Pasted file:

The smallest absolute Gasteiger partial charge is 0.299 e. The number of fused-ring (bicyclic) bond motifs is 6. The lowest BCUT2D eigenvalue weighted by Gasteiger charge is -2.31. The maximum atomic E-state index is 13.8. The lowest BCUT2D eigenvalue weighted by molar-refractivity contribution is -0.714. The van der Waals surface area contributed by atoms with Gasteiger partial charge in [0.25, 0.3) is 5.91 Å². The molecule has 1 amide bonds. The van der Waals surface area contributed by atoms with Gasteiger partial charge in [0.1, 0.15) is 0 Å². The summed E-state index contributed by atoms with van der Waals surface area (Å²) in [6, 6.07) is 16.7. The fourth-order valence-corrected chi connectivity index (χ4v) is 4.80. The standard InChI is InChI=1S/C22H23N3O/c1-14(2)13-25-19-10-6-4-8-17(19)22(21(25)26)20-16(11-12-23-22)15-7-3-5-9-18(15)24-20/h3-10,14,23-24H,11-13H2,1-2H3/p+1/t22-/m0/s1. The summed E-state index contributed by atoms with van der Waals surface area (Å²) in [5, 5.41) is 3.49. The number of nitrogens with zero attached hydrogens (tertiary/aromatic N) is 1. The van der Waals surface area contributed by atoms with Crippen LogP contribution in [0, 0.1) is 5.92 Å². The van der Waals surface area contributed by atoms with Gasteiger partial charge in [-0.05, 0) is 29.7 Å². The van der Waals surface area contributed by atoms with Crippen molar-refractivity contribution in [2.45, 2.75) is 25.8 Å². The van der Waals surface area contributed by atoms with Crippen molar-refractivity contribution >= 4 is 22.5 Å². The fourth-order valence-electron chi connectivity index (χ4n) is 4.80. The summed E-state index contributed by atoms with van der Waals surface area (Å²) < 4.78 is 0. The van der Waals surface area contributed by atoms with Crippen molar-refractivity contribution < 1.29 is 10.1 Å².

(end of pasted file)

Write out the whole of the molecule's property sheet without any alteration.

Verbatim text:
The smallest absolute Gasteiger partial charge is 0.299 e. The number of fused-ring (bicyclic) bond motifs is 6. The lowest BCUT2D eigenvalue weighted by Gasteiger charge is -2.31. The maximum atomic E-state index is 13.8. The lowest BCUT2D eigenvalue weighted by molar-refractivity contribution is -0.714. The van der Waals surface area contributed by atoms with Gasteiger partial charge in [0.25, 0.3) is 5.91 Å². The molecule has 1 amide bonds. The van der Waals surface area contributed by atoms with Gasteiger partial charge in [0.1, 0.15) is 0 Å². The summed E-state index contributed by atoms with van der Waals surface area (Å²) in [6, 6.07) is 16.7. The fourth-order valence-corrected chi connectivity index (χ4v) is 4.80. The standard InChI is InChI=1S/C22H23N3O/c1-14(2)13-25-19-10-6-4-8-17(19)22(21(25)26)20-16(11-12-23-22)15-7-3-5-9-18(15)24-20/h3-10,14,23-24H,11-13H2,1-2H3/p+1/t22-/m0/s1. The summed E-state index contributed by atoms with van der Waals surface area (Å²) in [5, 5.41) is 3.49. The number of nitrogens with zero attached hydrogens (tertiary/aromatic N) is 1. The van der Waals surface area contributed by atoms with Crippen LogP contribution in [0, 0.1) is 5.92 Å². The van der Waals surface area contributed by atoms with Gasteiger partial charge in [-0.05, 0) is 29.7 Å². The van der Waals surface area contributed by atoms with Crippen molar-refractivity contribution in [2.45, 2.75) is 25.8 Å². The van der Waals surface area contributed by atoms with Crippen molar-refractivity contribution >= 4 is 22.5 Å². The fourth-order valence-electron chi connectivity index (χ4n) is 4.80. The summed E-state index contributed by atoms with van der Waals surface area (Å²) < 4.78 is 0. The van der Waals surface area contributed by atoms with Crippen molar-refractivity contribution < 1.29 is 10.1 Å².